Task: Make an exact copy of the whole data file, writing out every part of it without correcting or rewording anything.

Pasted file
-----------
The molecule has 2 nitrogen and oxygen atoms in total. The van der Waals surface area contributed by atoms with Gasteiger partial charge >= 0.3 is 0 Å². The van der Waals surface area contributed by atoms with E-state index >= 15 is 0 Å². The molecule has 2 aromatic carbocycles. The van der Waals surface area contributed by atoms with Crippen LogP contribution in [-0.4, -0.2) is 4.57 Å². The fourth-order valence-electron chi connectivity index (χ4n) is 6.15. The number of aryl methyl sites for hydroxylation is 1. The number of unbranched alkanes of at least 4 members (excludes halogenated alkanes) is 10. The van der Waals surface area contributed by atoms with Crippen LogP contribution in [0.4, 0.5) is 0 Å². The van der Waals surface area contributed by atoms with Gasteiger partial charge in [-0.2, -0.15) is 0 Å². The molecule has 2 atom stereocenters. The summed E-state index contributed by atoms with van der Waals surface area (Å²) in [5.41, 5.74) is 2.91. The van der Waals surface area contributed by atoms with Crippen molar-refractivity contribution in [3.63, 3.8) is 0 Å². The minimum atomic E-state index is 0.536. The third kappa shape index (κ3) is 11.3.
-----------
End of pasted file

The molecule has 2 nitrogen and oxygen atoms in total. The van der Waals surface area contributed by atoms with Gasteiger partial charge >= 0.3 is 0 Å². The van der Waals surface area contributed by atoms with E-state index >= 15 is 0 Å². The molecule has 2 aromatic carbocycles. The van der Waals surface area contributed by atoms with Crippen LogP contribution in [-0.4, -0.2) is 4.57 Å². The fourth-order valence-electron chi connectivity index (χ4n) is 6.15. The number of aryl methyl sites for hydroxylation is 1. The number of unbranched alkanes of at least 4 members (excludes halogenated alkanes) is 10. The van der Waals surface area contributed by atoms with Crippen LogP contribution in [0.4, 0.5) is 0 Å². The van der Waals surface area contributed by atoms with Gasteiger partial charge in [-0.2, -0.15) is 0 Å². The molecule has 2 atom stereocenters. The summed E-state index contributed by atoms with van der Waals surface area (Å²) in [5.41, 5.74) is 2.91. The van der Waals surface area contributed by atoms with Crippen molar-refractivity contribution in [3.63, 3.8) is 0 Å². The minimum atomic E-state index is 0.536. The third kappa shape index (κ3) is 11.3.